Age, y77.6 ± 5.877.1 ± 5.676.4 ± 6.278.2 ± 5.278.6 ± 6.00.02
      Female sex148 (42.3%)44 (51%)42 (49%)31 (34%)31 (36%)0.01
      Race0.4
       White270 (77.8%)72 (83%)65 (77%)65 (74%)68 (78%)
       Black45 (13.0%)5 (6%)15 (18%)13 (15%)12 (14%)
       Other32 (9.2%)10 (12%)5 (6%)10 (11%)7 (8%)
      Current marital status0.2
       Never married33 (9.4%)12 (14%)9 (11%)6 (7%)6 (6.9%)
       Currently married194 (55.4%)50 (58%)43 (50%)53 (59%)48 (55%)
       Widowed71 (20.3%)12 (14%)19 (22%)18 (20%)22 (25%)
       Divorced/separated52 (14.9%)13 (15%)15 (17%)13 (14%)11 (13%)
      Education0.4
       High school or less72 (20.6%)15 (17%)18 (21%)16 (18%)23 (27%)
       Some college/technical school99 (28.4%)25 (29%)20 (23%)29 (32%)25 (29%)
       College graduate90 (25.8%)28 (32%)23 (27%)17 (19%)22 (26%)
       Postgraduate88 (25.2%)19 (22%)25 (29%)28 (31%)16 (19%)
      Health
      eGFR, mL/min/1.73 m222.6 ± 7.324.4 ± 6.422.4 ± 6.621.3 ± 8.422.2 ± 7.30.04
      UACR, mg/g232.5 (51.3-829.9)237.8 (41.5-791.5)157.1 (48.4-747.0)371.8 (71.6-1,097.6)212.1 (64.4-784.0)0.7
      Diabetes165 (47.6%)37 (43%)39 (45%)45 (51%)44 (51%)0.2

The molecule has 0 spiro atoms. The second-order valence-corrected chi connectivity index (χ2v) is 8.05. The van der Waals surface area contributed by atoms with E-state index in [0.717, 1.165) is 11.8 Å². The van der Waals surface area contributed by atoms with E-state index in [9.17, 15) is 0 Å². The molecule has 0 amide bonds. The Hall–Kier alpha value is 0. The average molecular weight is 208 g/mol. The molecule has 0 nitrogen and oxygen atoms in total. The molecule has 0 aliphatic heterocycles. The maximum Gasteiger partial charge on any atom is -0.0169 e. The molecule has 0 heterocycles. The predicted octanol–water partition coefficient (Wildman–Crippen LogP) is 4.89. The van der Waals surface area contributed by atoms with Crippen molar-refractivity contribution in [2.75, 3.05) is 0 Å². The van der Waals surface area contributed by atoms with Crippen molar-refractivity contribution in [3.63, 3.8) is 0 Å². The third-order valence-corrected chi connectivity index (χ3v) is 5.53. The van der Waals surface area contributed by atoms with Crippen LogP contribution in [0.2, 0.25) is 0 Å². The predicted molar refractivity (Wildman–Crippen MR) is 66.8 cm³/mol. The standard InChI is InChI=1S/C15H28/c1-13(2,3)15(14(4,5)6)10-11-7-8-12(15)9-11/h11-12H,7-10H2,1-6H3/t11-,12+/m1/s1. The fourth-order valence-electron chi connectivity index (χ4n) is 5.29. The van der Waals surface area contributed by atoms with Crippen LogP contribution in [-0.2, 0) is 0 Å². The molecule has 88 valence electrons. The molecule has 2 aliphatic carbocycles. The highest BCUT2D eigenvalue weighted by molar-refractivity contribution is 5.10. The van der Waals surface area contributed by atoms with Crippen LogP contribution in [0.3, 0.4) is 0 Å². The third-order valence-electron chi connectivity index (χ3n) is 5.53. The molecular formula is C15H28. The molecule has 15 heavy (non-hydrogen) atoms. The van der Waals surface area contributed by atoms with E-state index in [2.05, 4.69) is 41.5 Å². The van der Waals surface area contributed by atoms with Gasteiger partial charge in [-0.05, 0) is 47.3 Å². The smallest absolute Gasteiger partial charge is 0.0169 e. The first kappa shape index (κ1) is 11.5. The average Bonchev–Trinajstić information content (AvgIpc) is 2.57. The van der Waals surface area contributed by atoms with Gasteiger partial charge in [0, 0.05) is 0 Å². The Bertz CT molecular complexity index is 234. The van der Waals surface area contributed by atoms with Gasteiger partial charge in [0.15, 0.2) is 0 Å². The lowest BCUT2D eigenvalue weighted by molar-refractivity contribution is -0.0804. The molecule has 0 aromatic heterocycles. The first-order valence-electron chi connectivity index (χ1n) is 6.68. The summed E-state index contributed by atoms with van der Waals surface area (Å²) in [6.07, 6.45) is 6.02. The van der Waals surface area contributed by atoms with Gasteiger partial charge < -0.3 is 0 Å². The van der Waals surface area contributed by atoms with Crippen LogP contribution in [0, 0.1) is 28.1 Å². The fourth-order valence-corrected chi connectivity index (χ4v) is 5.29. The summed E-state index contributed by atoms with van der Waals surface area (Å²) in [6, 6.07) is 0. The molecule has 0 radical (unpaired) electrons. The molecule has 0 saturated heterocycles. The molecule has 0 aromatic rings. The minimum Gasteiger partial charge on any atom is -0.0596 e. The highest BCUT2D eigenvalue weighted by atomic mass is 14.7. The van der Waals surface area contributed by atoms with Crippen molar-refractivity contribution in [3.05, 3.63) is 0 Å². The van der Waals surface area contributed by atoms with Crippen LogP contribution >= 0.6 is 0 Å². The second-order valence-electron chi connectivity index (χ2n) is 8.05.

CHD137 (39.5%)32 (37%)38 (44%)32 (36%)35 (41%)0.9
      PVD49 (14.1%)11 (13%)14 (16%)12 (14%)12 (14%)0.9
      Kidney transplant8 (2.3%)2 (2%)2 (2%)0 (0%)4 (5%)0.5
      Health slider: personal health assessment75.0 (60.0-85.0)75.0 (60.0-85.0)70.0 (50.0-80.0)75.0 (65.0-90.0)80.0 (60.0-90.0)0.002
      Decisional readiness
      Decision uncertainty: informed of kidney disease treatment options<0.001
       Not at all informed38 (10.9%)14 (16%)12 (14%)6 (7%)6 (7%)
       A little bit informed109 (31.2%)36 (41%)33 (38%)20 (23%)20 (23%)
       Pretty well informed157 (45.0%)32 (37%)36 (42%)47 (53%)42 (48%)
       Very well informed45 (12.9%)5 (6%)5 (6%)16 (18%)19 (22%)
      Decision uncertainty
       Decided treatment option if kidneys stop working123 (35.3%)14 (16%)21 (24%)46 (52%)42 (49%)<0.001
       Sure how you want to treat your kidney disease5.0 (1.0-8.0)2.0 (1.0-4.0)3.0 (1.0-7.0)6.0 (3.0-8.0)6.0 (1.0-9.0)<0.001
      Affective forecasting: envisioning life with HD0.05